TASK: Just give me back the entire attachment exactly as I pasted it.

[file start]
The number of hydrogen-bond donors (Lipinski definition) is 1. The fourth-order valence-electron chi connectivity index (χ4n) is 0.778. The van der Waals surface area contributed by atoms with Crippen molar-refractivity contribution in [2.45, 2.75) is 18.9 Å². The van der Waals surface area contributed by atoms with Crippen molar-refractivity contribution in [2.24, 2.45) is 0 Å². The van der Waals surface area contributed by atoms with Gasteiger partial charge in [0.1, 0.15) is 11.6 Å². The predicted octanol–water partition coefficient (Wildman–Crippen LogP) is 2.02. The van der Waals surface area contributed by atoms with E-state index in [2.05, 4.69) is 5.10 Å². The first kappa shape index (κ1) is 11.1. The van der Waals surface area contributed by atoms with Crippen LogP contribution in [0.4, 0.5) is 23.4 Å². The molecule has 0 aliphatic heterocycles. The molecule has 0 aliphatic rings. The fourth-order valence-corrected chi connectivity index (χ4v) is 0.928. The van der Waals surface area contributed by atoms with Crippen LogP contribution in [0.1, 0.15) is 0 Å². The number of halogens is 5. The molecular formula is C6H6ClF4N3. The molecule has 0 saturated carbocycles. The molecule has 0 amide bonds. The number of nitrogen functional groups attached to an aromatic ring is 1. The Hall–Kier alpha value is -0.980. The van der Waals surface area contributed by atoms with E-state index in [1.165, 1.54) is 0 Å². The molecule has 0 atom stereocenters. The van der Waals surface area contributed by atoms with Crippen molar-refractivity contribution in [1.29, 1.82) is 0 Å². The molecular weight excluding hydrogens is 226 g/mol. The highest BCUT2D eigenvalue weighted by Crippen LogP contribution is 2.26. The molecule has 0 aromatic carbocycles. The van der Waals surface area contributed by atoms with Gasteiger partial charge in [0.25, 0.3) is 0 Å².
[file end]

The number of hydrogen-bond donors (Lipinski definition) is 1. The fourth-order valence-electron chi connectivity index (χ4n) is 0.778. The van der Waals surface area contributed by atoms with Crippen molar-refractivity contribution in [2.45, 2.75) is 18.9 Å². The van der Waals surface area contributed by atoms with Crippen molar-refractivity contribution in [2.24, 2.45) is 0 Å². The van der Waals surface area contributed by atoms with Gasteiger partial charge in [0.1, 0.15) is 11.6 Å². The predicted octanol–water partition coefficient (Wildman–Crippen LogP) is 2.02. The van der Waals surface area contributed by atoms with E-state index in [2.05, 4.69) is 5.10 Å². The first kappa shape index (κ1) is 11.1. The van der Waals surface area contributed by atoms with Crippen LogP contribution in [0.4, 0.5) is 23.4 Å². The molecule has 0 aliphatic heterocycles. The molecule has 0 aliphatic rings. The fourth-order valence-corrected chi connectivity index (χ4v) is 0.928. The van der Waals surface area contributed by atoms with Crippen LogP contribution in [0.1, 0.15) is 0 Å². The number of halogens is 5. The molecular formula is C6H6ClF4N3. The molecule has 0 saturated carbocycles. The molecule has 0 amide bonds. The number of nitrogen functional groups attached to an aromatic ring is 1. The Hall–Kier alpha value is -0.980. The van der Waals surface area contributed by atoms with E-state index in [1.165, 1.54) is 0 Å². The molecule has 0 atom stereocenters. The van der Waals surface area contributed by atoms with Crippen molar-refractivity contribution in [1.29, 1.82) is 0 Å². The molecular weight excluding hydrogens is 226 g/mol. The highest BCUT2D eigenvalue weighted by Crippen LogP contribution is 2.26. The molecule has 0 aromatic carbocycles. The van der Waals surface area contributed by atoms with Gasteiger partial charge in [0.25, 0.3) is 0 Å².